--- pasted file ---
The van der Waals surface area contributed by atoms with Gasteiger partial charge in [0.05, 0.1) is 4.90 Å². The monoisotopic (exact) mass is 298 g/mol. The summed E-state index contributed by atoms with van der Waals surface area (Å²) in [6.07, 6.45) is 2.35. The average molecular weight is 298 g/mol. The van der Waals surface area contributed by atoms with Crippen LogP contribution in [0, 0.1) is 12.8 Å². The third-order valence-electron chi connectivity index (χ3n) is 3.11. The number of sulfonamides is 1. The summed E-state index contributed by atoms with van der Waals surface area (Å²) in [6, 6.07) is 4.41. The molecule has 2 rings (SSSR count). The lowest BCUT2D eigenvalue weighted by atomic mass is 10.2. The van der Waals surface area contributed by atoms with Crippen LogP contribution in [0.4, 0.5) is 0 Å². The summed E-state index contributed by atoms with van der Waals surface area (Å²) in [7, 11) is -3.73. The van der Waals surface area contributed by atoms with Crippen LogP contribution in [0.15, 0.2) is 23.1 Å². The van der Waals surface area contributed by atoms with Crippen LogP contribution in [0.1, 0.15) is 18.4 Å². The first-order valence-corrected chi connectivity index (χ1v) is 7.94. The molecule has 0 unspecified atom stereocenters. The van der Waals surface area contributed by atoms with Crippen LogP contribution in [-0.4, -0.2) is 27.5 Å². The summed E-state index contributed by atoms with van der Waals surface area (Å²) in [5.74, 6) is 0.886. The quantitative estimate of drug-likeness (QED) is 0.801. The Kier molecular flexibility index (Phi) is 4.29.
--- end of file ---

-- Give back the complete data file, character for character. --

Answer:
The van der Waals surface area contributed by atoms with Gasteiger partial charge in [0.05, 0.1) is 4.90 Å². The monoisotopic (exact) mass is 298 g/mol. The summed E-state index contributed by atoms with van der Waals surface area (Å²) in [6.07, 6.45) is 2.35. The average molecular weight is 298 g/mol. The van der Waals surface area contributed by atoms with Crippen LogP contribution in [0, 0.1) is 12.8 Å². The third-order valence-electron chi connectivity index (χ3n) is 3.11. The number of sulfonamides is 1. The summed E-state index contributed by atoms with van der Waals surface area (Å²) in [6, 6.07) is 4.41. The molecule has 2 rings (SSSR count). The lowest BCUT2D eigenvalue weighted by atomic mass is 10.2. The van der Waals surface area contributed by atoms with Crippen LogP contribution in [0.4, 0.5) is 0 Å². The summed E-state index contributed by atoms with van der Waals surface area (Å²) in [7, 11) is -3.73. The van der Waals surface area contributed by atoms with Crippen LogP contribution in [0.15, 0.2) is 23.1 Å². The van der Waals surface area contributed by atoms with Crippen LogP contribution in [0.1, 0.15) is 18.4 Å². The first-order valence-corrected chi connectivity index (χ1v) is 7.94. The molecule has 0 unspecified atom stereocenters. The van der Waals surface area contributed by atoms with Crippen LogP contribution in [-0.4, -0.2) is 27.5 Å². The summed E-state index contributed by atoms with van der Waals surface area (Å²) in [5.74, 6) is 0.886. The quantitative estimate of drug-likeness (QED) is 0.801. The Kier molecular flexibility index (Phi) is 4.29.